When Are Safety Line Systems Required?
The Health and Safety Executive (HSE) specifies that in instances where Working at Height cannot be avoided, a collective measure of protection, such as Guardrail, should be utilised to protect personnel. In instances where Guardrail is not a suitable option for your roof space, the HSE recommends a personal measure of protection, such as Safety Line and Track systems – commonly referred to as a ‘Mansafe’ system.
- the work can so far as is reasonably practicable be performed safely while using that system;
- the use of other, safer work equipment is not reasonably practicable; and
- the user and a sufficient number of available persons have received adequate training specific to the operations envisaged, including rescue procedures.
In the UK and Europe, standards relating to both temporary and permanent Personal Fall Protection include:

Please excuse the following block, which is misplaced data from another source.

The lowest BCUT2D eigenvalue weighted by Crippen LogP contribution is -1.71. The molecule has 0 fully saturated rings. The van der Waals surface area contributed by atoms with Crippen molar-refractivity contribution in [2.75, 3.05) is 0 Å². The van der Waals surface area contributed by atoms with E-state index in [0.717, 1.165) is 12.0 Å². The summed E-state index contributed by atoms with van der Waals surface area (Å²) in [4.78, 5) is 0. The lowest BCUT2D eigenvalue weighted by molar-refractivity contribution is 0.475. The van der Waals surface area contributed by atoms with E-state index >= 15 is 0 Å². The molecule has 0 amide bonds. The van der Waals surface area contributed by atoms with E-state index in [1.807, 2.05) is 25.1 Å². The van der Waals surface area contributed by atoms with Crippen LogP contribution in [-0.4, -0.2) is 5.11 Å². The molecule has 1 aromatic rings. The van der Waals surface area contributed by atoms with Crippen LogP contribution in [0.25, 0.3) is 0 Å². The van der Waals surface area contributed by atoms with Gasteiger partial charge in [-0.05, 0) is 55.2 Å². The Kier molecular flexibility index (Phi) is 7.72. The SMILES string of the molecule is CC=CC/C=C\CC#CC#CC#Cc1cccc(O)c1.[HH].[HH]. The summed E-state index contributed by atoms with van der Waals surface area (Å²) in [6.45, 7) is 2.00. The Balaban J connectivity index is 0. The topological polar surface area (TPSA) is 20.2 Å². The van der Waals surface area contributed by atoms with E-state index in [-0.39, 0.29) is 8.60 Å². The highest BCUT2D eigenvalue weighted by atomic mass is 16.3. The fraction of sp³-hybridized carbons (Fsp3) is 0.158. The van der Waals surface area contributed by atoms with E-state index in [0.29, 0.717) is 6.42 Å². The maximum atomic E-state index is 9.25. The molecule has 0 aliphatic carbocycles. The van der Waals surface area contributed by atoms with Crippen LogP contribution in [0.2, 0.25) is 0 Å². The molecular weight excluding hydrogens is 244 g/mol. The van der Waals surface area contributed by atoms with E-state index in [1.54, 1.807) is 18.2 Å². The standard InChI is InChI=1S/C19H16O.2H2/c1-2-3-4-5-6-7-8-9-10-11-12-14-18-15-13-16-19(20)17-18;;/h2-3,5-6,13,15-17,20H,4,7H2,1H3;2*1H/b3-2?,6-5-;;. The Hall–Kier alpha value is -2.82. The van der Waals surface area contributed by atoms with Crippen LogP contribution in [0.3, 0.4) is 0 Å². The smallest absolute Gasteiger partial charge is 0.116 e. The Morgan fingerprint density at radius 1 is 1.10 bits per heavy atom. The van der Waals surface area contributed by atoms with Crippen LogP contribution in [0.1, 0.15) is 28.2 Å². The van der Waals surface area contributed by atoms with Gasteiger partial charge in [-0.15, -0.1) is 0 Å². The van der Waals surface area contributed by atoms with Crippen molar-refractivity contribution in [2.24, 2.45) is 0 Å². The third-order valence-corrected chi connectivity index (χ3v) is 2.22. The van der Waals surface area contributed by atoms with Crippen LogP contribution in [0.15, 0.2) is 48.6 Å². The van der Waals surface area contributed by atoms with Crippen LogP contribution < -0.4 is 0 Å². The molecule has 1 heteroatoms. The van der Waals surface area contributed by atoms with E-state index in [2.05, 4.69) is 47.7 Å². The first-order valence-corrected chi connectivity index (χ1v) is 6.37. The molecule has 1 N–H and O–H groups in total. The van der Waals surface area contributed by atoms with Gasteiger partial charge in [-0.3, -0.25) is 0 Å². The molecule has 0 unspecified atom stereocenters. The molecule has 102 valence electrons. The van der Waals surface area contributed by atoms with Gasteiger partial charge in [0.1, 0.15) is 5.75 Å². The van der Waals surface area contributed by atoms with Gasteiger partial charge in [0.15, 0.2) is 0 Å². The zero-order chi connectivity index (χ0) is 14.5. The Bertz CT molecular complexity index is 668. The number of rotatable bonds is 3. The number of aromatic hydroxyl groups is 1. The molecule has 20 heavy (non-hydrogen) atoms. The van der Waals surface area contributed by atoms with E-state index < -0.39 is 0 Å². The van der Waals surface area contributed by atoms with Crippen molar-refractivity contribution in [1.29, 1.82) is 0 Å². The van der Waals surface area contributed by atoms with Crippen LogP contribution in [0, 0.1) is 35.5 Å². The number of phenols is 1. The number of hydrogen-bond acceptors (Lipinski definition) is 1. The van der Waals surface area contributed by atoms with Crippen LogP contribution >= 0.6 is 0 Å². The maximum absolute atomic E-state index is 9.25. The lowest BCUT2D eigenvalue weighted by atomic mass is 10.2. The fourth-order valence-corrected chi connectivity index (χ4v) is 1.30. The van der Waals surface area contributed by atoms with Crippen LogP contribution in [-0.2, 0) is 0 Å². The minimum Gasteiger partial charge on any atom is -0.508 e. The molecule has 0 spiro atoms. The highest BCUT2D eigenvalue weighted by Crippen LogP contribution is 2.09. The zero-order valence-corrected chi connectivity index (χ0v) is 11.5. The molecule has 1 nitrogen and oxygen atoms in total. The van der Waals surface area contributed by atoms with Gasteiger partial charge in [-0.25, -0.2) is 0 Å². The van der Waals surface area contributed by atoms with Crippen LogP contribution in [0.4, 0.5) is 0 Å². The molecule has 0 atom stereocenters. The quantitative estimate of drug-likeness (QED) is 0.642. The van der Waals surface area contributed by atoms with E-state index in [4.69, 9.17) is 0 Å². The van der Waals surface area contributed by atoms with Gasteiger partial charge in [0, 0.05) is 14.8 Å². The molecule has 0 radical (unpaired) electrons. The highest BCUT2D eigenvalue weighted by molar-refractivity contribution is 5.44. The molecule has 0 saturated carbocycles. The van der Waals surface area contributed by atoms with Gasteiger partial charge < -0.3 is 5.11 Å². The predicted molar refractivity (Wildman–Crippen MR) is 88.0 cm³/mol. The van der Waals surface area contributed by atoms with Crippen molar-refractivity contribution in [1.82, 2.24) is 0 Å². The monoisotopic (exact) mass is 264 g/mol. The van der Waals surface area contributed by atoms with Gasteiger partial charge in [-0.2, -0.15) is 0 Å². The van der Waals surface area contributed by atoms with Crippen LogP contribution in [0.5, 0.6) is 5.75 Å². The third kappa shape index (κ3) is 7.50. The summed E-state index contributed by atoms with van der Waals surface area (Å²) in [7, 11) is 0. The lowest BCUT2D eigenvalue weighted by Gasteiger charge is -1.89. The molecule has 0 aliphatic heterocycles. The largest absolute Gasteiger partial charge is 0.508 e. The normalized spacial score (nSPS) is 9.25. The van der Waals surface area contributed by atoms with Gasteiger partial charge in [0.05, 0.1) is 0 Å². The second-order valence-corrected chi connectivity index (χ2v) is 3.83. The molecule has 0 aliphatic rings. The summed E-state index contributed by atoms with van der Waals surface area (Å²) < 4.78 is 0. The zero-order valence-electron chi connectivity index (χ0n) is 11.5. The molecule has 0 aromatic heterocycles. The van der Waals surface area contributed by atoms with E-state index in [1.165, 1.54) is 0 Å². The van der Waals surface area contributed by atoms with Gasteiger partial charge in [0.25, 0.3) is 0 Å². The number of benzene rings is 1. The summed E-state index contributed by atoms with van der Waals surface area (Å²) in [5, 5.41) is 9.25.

- BS EN 795:2012
- TS 16415:2013
- Workplace Health Safety & Welfare Regulations 1992
- The Building Regulations
- HSE Specialist Inspectors Report No 15 1987
- BS 6399 Part 1 Loading for Building 1996
- BS 6399 Part 2 Code of Practice for Wind Loading 1997
- Construction Health, Safety and Welfare Regulations 1996
- HSE Health & Safety in Roofwork 2012
- EN 14122-3 Safety of machinery
- Permanent means of access to machinery, stairways, stepladders and guardrails 2010
- The Work at Height Regulations 2005
Personal Fall Protection
Heightsafe’s specialists recommend a Personal Fall Protection system for visually sensitive buildings that require a Work at Height system for personnel. Heightsafe’s market leading systems are designed to meet site-specific requirements, whether directly fixed to a solid structure, or built-up for composite metal decks, single ply membranes, concrete, or lead lined roofs.
TIP: when Working at Height using a Personal Fall Protection system, it is imperative that all personnel are appropriately trained to undertake the work at hand.8th May 2019 1:32 pm
Tags: mansafe, safety line, safety lines, track system
Categorised in: Blogs